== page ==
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(Reference retrieved automatically from Web of Science through information on FAPESP grant and its corresponding number as mentioned in the publication by the authors.)

Degradation of terrestrially derived macromolecules in the Amazon River

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Author(s):
Ward, Nicholas D. [1] ; Keil, Richard G. [1] ; Medeiros, Patricia M. [2] ; Brito, Daimio C. [3] ; Cunha, Alan C. [3] ; Dittmar, Thorsten [4] ; Yager, Patricia L. [2] ; Krusche, Alex V. [5] ; Richey, Jeffrey E. [1]
Total Authors: 9
Affiliation:
[1] Univ Washington, Sch Oceanog, Seattle, WA 98195 - USA
[2] Univ Georgia, Dept Marine Sci, Athens, GA 30602 - USA
[3] Univ Fed Amapa, BR-68902280 Macapa, AP - Brazil
[4] Carl von Ossietzky Univ Oldenburg, Max Planck Res Grp Marine Geochem, Inst Chem & Biol Marine Environm, D-26129 Oldenburg - Germany
[5] Univ Sao Paulo, Ctr Energia Nucl Agr, BR-13400970 Piracicaba, SP - Brazil
Total Affiliations: 5
Document type: Journal article
Source: NATURE GEOSCIENCE; v. 6, n. 7, p. 530-533, JUL 2013.
Web of Science Citations: 158
Abstract

Temperate and tropical rivers serve as a significant source of carbon dioxide to the atmosphere(1-4). However, the source of the organic matter that fuels these globally relevant emissions is uncertain. Lignin and cellulose are the most abundant macromolecules in the terrestrial biosphere(5), but are assumed to resist degradation on release from soils to aquatic settings(6-8). Here, we present evidence for the degradation of lignin and associated macromolecules in the Amazon River. We monitored the degradation of a vast suite of terrestrially derived macromolecules and their breakdown products in water sampled from the mouth of the river throughout the course of a year, using gas chromatography time-of-flight mass spectrometry. We identified a number of lignin phenols, together with 95 phenolic compounds, largely derived from terrestrial macromolecules. Lignin, together with numerous phenolic compounds, disappeared from our analytical window following several days of incubation at ambient river temperatures, indicative of biological degradation. We estimate that the net rate of degradation observed corresponds to 30-50% of bulk river respiration. Assuming that a significant fraction of these compounds is eventually remineralized to carbon dioxide, we suggest that lignin and other terrestrially derived macromolecules contribute significantly to carbon dioxide outgassing from inland waters. (AU)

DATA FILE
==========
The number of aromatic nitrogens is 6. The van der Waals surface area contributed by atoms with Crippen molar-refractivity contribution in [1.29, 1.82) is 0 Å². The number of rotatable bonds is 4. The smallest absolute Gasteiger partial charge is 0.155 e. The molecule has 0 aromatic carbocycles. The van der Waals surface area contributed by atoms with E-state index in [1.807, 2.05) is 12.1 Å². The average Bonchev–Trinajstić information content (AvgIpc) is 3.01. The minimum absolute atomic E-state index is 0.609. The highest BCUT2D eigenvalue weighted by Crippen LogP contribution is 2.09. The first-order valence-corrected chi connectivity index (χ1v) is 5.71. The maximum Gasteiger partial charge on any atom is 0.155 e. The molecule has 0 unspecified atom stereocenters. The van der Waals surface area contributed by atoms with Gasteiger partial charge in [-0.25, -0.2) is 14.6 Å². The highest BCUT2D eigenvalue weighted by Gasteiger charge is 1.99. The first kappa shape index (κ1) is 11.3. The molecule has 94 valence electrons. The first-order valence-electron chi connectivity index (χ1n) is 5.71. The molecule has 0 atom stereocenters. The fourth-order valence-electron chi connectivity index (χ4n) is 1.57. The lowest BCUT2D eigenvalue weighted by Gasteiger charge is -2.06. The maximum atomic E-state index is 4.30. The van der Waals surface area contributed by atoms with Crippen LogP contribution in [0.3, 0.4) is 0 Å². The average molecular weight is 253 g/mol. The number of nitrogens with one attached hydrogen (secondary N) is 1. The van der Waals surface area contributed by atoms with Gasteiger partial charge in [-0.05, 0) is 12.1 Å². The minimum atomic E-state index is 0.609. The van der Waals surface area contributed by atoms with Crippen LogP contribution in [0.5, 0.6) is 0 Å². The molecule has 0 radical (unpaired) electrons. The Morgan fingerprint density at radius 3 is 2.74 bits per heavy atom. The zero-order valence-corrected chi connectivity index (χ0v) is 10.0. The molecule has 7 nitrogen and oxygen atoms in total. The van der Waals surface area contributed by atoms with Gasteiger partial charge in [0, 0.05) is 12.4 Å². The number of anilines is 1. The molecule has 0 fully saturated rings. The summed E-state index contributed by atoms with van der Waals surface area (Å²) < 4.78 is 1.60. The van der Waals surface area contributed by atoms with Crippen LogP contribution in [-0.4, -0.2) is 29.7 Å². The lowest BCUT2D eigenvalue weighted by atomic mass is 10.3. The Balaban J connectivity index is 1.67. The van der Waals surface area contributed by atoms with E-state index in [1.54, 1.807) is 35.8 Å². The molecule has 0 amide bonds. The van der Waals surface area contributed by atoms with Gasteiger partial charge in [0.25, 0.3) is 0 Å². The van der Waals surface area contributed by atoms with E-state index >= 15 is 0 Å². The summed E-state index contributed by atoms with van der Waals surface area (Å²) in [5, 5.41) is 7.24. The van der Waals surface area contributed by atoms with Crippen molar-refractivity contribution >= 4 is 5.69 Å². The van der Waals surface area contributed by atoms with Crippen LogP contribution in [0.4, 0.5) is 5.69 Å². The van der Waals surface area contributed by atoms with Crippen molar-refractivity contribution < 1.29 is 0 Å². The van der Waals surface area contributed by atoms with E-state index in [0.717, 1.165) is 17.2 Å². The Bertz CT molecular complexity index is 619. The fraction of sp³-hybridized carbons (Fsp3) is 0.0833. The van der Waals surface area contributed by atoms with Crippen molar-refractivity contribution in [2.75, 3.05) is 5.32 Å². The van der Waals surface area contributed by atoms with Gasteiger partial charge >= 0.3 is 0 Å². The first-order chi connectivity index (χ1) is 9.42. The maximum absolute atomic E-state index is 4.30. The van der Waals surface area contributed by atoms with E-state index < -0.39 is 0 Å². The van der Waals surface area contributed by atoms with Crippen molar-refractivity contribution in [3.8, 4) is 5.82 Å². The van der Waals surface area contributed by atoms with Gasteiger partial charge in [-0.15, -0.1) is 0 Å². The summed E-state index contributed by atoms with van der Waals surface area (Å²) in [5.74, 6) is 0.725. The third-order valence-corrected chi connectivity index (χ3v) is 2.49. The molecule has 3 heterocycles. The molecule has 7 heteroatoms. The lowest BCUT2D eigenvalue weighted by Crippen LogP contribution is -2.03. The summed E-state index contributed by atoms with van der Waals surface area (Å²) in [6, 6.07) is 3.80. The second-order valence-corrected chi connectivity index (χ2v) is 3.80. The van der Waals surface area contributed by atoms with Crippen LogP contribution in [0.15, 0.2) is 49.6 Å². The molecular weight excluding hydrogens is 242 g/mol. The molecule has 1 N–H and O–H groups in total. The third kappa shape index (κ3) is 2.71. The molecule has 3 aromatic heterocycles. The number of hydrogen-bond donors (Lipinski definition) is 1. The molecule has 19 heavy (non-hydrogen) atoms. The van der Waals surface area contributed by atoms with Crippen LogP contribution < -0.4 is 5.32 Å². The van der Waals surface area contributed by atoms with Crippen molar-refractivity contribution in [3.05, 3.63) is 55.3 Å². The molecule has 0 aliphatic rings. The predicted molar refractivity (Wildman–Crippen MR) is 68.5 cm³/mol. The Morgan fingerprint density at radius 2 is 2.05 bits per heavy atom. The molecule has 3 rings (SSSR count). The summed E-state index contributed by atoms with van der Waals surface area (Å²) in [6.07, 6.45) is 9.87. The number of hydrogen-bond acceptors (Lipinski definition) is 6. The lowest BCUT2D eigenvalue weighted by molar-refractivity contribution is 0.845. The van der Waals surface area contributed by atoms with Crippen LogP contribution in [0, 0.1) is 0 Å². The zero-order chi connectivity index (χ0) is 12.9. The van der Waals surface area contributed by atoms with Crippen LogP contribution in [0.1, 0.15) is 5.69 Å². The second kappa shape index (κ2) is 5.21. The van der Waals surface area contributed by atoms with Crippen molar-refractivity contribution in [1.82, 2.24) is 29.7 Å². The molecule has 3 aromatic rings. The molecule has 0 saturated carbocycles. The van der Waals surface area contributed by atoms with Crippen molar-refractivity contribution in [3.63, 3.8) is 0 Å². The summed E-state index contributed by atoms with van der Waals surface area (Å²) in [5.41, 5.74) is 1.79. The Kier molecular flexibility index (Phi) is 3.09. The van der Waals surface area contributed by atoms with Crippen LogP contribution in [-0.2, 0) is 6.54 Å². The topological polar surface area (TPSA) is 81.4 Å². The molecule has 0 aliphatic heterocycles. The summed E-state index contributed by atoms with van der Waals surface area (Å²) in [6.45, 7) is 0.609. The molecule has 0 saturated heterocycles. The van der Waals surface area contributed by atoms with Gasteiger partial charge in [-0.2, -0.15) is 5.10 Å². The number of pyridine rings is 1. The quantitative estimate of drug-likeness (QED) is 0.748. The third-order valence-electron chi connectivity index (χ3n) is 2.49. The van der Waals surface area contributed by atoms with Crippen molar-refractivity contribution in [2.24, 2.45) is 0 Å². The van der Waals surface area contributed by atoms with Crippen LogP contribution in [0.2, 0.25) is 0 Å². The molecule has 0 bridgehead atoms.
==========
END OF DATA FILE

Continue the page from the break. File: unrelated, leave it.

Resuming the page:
FAPESP's process: 08/58089-9 - The role of rivers on the regional carbon cycle
Grantee:Maria Victoria Ramos Ballester
Support type: Research Program on Global Climate Change - Thematic Grants